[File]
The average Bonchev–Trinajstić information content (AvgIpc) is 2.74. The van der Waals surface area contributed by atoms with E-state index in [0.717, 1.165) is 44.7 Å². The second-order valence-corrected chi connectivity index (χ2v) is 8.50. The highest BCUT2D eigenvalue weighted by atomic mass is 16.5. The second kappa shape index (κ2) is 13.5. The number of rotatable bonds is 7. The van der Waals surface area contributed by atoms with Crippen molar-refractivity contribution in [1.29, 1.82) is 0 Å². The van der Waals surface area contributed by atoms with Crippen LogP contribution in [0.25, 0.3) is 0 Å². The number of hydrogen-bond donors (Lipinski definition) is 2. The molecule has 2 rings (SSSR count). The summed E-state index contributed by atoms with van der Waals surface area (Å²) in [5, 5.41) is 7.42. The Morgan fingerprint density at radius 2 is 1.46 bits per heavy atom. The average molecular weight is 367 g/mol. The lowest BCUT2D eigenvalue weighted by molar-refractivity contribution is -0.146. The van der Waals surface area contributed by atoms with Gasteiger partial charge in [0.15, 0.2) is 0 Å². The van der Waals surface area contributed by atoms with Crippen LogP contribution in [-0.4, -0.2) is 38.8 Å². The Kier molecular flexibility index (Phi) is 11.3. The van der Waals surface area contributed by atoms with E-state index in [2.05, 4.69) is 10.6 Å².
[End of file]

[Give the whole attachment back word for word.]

The average Bonchev–Trinajstić information content (AvgIpc) is 2.74. The van der Waals surface area contributed by atoms with E-state index in [0.717, 1.165) is 44.7 Å². The second-order valence-corrected chi connectivity index (χ2v) is 8.50. The highest BCUT2D eigenvalue weighted by atomic mass is 16.5. The second kappa shape index (κ2) is 13.5. The number of rotatable bonds is 7. The van der Waals surface area contributed by atoms with Crippen molar-refractivity contribution in [1.29, 1.82) is 0 Å². The van der Waals surface area contributed by atoms with Crippen LogP contribution in [0.25, 0.3) is 0 Å². The number of hydrogen-bond donors (Lipinski definition) is 2. The molecule has 2 rings (SSSR count). The summed E-state index contributed by atoms with van der Waals surface area (Å²) in [5, 5.41) is 7.42. The Morgan fingerprint density at radius 2 is 1.46 bits per heavy atom. The average molecular weight is 367 g/mol. The lowest BCUT2D eigenvalue weighted by molar-refractivity contribution is -0.146. The van der Waals surface area contributed by atoms with Gasteiger partial charge in [0.15, 0.2) is 0 Å². The van der Waals surface area contributed by atoms with Crippen LogP contribution in [-0.4, -0.2) is 38.8 Å². The Kier molecular flexibility index (Phi) is 11.3. The van der Waals surface area contributed by atoms with E-state index in [2.05, 4.69) is 10.6 Å².